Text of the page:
Without doubt, the advent of touchscreen technology was one the greatest innovations of the last decade. By making device interaction simple and natural, touchscreens revolutionized mobile technology, and, more importantly, our attitude towards tech. Suddenly, our mobile devices became friendly, accessible, and fun.
But touchscreens have big one problem – touch is not always desirable or possible. Just think about how uncomfortable it is to answer your phone while cooking, fixing your bike, or gardening. Sure, Gorilla glass is tough and it can take just about anything you throw at it, but I bet you don’t like to touch your prized new Galaxy S2 when your hands are greasy. And in the winter, how many times did you have to take off your comfy gloves to answer a text? Wouldn’t it be wonderful if you could control your tablet or smartphone without touching that beautiful screen?
One solution to the problem is to fit the device with a camera that tracks your gestures, like the eyeSight Android app does. But such a setup has shortcomings – it’s complicated, doesn’t work at night, and is imprecise. Another idea is to use voice recognition, but that doesn’t work in all conditions.
In case you didn’t hear about Noalia, don’t beat yourself to hard. They are a small French engineering company that specializes in user interfaces for industrial appliances. But one of their products has the chance to hit it big, and possibly become part of every tablet and smartphone in five years from now.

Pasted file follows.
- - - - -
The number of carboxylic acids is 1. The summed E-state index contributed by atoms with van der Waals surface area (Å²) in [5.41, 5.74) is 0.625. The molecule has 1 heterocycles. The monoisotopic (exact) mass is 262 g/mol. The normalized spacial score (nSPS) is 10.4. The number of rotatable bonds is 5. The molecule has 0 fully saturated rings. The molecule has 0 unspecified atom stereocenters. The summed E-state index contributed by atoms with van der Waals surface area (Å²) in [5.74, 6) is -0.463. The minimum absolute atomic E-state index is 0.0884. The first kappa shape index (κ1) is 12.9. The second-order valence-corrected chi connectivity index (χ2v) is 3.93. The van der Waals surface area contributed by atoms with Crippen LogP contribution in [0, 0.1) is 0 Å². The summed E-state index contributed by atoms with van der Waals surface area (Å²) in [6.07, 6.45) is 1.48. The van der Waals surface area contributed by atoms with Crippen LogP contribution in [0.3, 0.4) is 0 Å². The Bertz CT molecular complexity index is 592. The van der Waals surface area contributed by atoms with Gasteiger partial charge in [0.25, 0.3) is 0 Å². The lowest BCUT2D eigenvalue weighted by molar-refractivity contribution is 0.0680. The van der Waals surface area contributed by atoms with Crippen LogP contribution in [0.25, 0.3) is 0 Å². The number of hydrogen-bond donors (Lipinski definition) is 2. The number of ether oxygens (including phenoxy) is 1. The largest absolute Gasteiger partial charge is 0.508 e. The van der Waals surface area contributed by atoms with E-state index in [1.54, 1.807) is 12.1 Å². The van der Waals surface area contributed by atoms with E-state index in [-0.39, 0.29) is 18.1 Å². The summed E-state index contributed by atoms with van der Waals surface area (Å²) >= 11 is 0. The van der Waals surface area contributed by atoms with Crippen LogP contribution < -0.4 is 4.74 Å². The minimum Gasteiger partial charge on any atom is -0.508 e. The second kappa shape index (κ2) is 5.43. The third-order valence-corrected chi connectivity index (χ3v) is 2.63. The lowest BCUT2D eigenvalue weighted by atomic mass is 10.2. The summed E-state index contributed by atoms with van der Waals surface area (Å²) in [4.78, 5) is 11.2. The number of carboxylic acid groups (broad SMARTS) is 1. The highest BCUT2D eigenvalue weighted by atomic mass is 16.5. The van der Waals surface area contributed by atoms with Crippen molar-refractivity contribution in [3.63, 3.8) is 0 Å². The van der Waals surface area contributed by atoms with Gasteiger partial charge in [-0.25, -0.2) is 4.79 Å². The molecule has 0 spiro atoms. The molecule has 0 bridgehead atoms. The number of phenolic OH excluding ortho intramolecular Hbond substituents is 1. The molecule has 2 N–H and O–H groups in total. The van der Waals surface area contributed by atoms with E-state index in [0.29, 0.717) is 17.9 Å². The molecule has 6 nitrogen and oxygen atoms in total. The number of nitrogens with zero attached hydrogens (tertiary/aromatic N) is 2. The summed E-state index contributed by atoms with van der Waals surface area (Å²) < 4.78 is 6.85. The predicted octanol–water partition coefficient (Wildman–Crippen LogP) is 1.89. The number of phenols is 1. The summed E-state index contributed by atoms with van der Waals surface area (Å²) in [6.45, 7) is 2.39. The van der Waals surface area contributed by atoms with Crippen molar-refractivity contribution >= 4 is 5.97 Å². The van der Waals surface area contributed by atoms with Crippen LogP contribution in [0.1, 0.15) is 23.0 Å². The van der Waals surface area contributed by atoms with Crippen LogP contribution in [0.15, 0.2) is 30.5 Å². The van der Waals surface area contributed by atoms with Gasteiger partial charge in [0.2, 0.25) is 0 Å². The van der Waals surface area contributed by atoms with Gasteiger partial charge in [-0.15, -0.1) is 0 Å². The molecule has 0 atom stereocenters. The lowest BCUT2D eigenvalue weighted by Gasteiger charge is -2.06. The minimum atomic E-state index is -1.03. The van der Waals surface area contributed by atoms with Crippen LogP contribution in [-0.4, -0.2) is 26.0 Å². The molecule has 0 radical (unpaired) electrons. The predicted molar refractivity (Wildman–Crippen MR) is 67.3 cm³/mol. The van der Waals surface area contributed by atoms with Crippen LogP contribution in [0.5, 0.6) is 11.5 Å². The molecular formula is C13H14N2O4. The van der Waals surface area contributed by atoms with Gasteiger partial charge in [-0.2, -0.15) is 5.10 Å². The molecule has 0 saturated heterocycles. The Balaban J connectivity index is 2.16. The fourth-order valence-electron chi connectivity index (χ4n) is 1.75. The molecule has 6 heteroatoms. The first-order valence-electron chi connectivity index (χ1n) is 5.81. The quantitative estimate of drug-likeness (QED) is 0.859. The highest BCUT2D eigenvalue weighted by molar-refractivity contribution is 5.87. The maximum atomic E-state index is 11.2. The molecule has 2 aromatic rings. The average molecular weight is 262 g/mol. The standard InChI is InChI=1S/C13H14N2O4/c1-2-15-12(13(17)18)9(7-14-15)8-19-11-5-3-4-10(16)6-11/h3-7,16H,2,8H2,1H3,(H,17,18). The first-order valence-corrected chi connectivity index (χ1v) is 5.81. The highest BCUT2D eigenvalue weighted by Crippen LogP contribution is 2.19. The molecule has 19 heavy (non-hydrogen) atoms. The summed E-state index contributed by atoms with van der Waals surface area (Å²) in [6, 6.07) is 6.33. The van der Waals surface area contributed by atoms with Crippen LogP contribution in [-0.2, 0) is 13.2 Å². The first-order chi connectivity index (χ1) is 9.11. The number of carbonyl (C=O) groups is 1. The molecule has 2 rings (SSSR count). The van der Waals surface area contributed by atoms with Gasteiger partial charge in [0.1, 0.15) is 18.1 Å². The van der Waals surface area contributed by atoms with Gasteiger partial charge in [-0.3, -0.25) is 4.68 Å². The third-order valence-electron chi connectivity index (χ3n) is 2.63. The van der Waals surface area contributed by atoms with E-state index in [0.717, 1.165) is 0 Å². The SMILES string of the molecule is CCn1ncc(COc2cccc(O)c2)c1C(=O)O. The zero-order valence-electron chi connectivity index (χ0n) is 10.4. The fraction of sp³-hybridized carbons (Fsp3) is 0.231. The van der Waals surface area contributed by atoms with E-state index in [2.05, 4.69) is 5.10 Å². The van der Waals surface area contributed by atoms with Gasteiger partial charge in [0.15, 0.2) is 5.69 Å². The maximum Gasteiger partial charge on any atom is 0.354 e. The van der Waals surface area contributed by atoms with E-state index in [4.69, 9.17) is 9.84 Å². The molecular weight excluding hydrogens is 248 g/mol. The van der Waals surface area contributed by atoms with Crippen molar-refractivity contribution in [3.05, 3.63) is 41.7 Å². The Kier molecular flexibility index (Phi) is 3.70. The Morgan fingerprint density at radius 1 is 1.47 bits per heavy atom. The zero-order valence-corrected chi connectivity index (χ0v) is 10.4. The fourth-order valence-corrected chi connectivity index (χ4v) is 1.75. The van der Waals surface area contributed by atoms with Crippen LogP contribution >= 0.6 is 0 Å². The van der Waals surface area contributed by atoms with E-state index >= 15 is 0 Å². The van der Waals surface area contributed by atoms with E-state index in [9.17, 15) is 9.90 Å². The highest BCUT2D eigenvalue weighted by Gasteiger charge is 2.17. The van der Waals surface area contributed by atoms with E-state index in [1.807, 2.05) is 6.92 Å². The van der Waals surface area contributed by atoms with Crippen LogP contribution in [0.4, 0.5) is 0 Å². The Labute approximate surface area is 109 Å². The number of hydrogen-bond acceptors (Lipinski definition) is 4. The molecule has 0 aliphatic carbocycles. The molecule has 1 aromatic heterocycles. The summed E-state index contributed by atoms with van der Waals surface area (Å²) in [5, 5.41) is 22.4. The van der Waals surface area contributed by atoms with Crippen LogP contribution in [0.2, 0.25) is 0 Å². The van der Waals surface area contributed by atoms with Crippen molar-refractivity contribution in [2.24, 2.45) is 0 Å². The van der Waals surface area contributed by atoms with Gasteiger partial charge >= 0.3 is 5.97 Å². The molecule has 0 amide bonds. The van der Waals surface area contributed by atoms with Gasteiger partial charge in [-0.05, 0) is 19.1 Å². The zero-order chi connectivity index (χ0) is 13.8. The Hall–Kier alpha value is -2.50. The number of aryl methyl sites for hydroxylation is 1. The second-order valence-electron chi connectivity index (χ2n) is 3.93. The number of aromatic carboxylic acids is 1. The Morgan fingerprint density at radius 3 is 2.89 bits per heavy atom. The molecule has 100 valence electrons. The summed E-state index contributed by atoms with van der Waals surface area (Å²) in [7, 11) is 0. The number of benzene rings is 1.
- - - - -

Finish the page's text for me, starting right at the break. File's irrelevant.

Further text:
Noalia’s breakthrough is finding a way to detect the motion of your fingers without using a complex camera setup. Instead, Noalia’s Aramis platform detects the electrostatic energy that flows around your hand, and translates it into a signal that your phone can understand. So, instead of touching your device to go through a picture gallery, you can just make the swipe motion in the air.
As Phandroid reports, Noalia managed to cram their patented NEMOPSYS 3D technology (which powers the Aramis device) into a controller board, which, in the future, might be fitted into a tablet or smartphone. The French are showcasing the technology at MWC in Barcelona, where Phandroid caught it on video.
As you can see, the technology still needs a lot of work. But even in this rudimentary stage, it’s easy to see how intuitive and useful touch-free control can be. Not only does the device detect the 2D motion of your fingers, but it can also detect the distance. This means that future tablet manufacturers will be able to add an extra-layer of control to their devices. For instance, move your hand closer to the screen and you zoom in on an image; move further, you zoom out. But that’s just one idea. Adding the third dimension to a 2D touchscreen will open a world of new amazing possibilities.
Here’s another cool video, which shows even better what NEMOPSYS 3D is capable of:
For the NEMOPSYS 3D technology to be feasible, it will need to fit into a small device, without draining its battery. For now, the devices showed in the videos are quite bulky, but hopefully those are just improvised platforms to support the touchscreen. Apple has a somehow similar patent, but hey, it’s not like Apple is known for stifling innovation with lawsuits, right?
Let’s hope that Noalia will be able to develop their innovation and give us smarter interfaces, not to mention less unsightly grease smudges on our beloved gadgets.